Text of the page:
Nodler also doesn’t lack for confidence.
“If I run, I will be able to raise money in more parts of this Congressional district than any other Congressional candidate— in the race, he said. “I will have a less regional fundraising report in the sense that I think you’ll see contributions from every part of the Congressional district.—
If Nodler does get into the race, it will be interesting to see how deep he’ll be able to penetrate into the Springfield electorate, which is expected to be divided by several candidates from the area who will be competing for votes and campaign contributions.
Moore has served as Green County’s prosecutor for more than a decade and is one of the candidates from Springfield. After announcing his candidacy last week, he made an appearance in Joplin on Monday.
Moore may be able to distinguish himself by staking out a more moderate position in the primary.
“I think there needs to be a different tone in the Republican Party,— Moore said on Wednesday. “The American people are getting to the point and are to the point where they are furious with both parties who have people on the extremes … who spend most of their time making fun of or coming up with cute quotes about or deriding— those who disagree with them.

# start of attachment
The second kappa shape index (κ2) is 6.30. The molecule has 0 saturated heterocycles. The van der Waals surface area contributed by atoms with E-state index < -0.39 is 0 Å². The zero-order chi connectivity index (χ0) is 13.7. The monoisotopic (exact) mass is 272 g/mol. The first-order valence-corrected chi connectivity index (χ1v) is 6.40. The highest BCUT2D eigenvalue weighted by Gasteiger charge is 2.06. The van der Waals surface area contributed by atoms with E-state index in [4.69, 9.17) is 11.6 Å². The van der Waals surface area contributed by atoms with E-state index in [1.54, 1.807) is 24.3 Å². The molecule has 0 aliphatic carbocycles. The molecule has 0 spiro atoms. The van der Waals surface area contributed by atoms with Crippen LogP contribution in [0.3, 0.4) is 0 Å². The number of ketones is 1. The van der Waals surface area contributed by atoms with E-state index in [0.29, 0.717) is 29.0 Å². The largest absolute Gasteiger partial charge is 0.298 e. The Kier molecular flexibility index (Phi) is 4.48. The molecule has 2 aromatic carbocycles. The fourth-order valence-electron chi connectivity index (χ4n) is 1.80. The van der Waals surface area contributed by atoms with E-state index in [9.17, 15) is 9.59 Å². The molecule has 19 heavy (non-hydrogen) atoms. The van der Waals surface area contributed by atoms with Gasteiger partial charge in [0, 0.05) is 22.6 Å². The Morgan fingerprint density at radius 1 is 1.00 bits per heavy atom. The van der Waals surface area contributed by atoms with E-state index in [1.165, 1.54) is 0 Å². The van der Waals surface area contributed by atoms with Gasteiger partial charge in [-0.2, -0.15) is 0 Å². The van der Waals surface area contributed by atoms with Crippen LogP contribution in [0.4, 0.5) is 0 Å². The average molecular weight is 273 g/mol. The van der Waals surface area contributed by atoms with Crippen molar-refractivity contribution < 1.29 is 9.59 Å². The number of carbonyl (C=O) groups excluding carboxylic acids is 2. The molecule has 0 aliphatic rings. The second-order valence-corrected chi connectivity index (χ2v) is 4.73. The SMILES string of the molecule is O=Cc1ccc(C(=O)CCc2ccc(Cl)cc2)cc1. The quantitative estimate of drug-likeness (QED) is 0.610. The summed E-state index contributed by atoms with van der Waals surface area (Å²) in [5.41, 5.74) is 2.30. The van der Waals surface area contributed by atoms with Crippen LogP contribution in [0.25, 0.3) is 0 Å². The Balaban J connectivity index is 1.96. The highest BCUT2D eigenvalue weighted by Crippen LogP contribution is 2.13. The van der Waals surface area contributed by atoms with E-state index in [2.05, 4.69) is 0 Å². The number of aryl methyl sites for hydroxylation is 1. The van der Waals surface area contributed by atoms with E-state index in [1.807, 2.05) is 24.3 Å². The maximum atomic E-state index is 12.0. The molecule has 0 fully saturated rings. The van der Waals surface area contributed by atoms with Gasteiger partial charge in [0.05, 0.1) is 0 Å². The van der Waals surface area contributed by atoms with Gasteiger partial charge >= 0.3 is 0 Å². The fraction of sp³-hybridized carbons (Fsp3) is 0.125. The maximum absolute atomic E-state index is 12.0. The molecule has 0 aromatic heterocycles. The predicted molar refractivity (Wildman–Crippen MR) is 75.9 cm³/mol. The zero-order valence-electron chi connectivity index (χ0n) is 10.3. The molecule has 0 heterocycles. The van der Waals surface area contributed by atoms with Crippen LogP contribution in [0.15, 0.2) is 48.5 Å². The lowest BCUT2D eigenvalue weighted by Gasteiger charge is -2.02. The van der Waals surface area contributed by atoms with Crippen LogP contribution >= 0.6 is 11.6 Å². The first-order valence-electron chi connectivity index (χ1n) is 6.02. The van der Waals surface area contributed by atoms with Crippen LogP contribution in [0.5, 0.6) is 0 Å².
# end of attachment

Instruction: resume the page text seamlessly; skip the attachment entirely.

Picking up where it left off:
“I would say that my principles and values are traditional conservative principles and values,— he added. “The processes and procedures I use in pursuit of implementing those principles and values is more moderate than some.—
Another significant primary candidate from Springfield is Convoy of Hope President Hal Donaldson, who formed an exploratory committee in March but has been relatively silent since then.
The other major candidate from Springfield is also the one with the largest personality. Auctioneer Billy Long is a political novice, a trait that he believes is a plus for his Congressional campaign. He turned heads in GOP circles by reporting nearly $240,000 in cash on hand at the end of March. That total includes a $100,000 check that Long wrote to his campaign in March.